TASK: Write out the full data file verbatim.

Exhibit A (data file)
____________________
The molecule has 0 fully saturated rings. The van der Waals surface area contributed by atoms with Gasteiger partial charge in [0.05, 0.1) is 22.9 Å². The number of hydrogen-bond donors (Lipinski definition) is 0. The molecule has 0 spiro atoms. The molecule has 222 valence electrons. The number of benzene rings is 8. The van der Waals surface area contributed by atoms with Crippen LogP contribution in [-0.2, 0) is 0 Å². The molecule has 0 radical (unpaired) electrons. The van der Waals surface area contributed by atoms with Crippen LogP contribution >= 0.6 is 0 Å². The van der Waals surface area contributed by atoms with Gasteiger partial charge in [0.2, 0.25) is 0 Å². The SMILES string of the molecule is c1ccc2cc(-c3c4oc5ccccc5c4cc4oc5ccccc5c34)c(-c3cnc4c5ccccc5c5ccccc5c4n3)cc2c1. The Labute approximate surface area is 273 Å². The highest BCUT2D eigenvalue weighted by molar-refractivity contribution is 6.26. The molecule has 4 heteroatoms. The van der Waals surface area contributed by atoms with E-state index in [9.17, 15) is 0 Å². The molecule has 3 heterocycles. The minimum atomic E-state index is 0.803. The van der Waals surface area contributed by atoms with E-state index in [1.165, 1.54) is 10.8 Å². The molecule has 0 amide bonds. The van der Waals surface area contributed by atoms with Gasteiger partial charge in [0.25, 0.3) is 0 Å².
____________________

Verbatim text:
The molecule has 0 fully saturated rings. The van der Waals surface area contributed by atoms with Gasteiger partial charge in [0.05, 0.1) is 22.9 Å². The number of hydrogen-bond donors (Lipinski definition) is 0. The molecule has 0 spiro atoms. The molecule has 222 valence electrons. The number of benzene rings is 8. The van der Waals surface area contributed by atoms with Crippen LogP contribution in [-0.2, 0) is 0 Å². The molecule has 0 radical (unpaired) electrons. The van der Waals surface area contributed by atoms with Crippen LogP contribution >= 0.6 is 0 Å². The van der Waals surface area contributed by atoms with Gasteiger partial charge in [0.2, 0.25) is 0 Å². The SMILES string of the molecule is c1ccc2cc(-c3c4oc5ccccc5c4cc4oc5ccccc5c34)c(-c3cnc4c5ccccc5c5ccccc5c4n3)cc2c1. The Labute approximate surface area is 273 Å². The highest BCUT2D eigenvalue weighted by molar-refractivity contribution is 6.26. The molecule has 4 heteroatoms. The van der Waals surface area contributed by atoms with E-state index in [9.17, 15) is 0 Å². The molecule has 3 heterocycles. The minimum atomic E-state index is 0.803. The van der Waals surface area contributed by atoms with E-state index in [1.165, 1.54) is 10.8 Å². The molecule has 0 amide bonds. The van der Waals surface area contributed by atoms with Gasteiger partial charge in [0.25, 0.3) is 0 Å².